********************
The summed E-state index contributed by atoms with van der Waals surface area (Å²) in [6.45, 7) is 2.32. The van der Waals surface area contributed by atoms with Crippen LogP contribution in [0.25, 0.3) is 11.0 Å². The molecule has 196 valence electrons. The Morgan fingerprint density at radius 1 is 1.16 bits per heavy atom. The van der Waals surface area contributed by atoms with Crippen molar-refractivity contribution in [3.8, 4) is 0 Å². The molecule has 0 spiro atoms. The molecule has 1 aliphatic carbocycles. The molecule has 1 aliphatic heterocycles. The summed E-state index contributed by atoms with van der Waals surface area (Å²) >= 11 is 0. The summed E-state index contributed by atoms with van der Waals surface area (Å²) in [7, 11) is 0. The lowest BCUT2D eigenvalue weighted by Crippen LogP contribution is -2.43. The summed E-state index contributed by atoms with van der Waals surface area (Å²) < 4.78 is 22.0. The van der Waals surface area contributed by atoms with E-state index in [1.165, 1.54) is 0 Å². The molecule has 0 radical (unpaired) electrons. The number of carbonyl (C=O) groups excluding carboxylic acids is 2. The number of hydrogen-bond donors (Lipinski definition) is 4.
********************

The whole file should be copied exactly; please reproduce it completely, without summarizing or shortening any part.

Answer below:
The summed E-state index contributed by atoms with van der Waals surface area (Å²) in [6.45, 7) is 2.32. The van der Waals surface area contributed by atoms with Crippen LogP contribution in [0.25, 0.3) is 11.0 Å². The molecule has 196 valence electrons. The Morgan fingerprint density at radius 1 is 1.16 bits per heavy atom. The van der Waals surface area contributed by atoms with Crippen molar-refractivity contribution in [3.8, 4) is 0 Å². The molecule has 0 spiro atoms. The molecule has 1 aliphatic carbocycles. The molecule has 1 aliphatic heterocycles. The summed E-state index contributed by atoms with van der Waals surface area (Å²) >= 11 is 0. The summed E-state index contributed by atoms with van der Waals surface area (Å²) in [7, 11) is 0. The lowest BCUT2D eigenvalue weighted by Crippen LogP contribution is -2.43. The summed E-state index contributed by atoms with van der Waals surface area (Å²) < 4.78 is 22.0. The van der Waals surface area contributed by atoms with E-state index in [1.165, 1.54) is 0 Å². The molecule has 0 radical (unpaired) electrons. The number of carbonyl (C=O) groups excluding carboxylic acids is 2. The number of hydrogen-bond donors (Lipinski definition) is 4.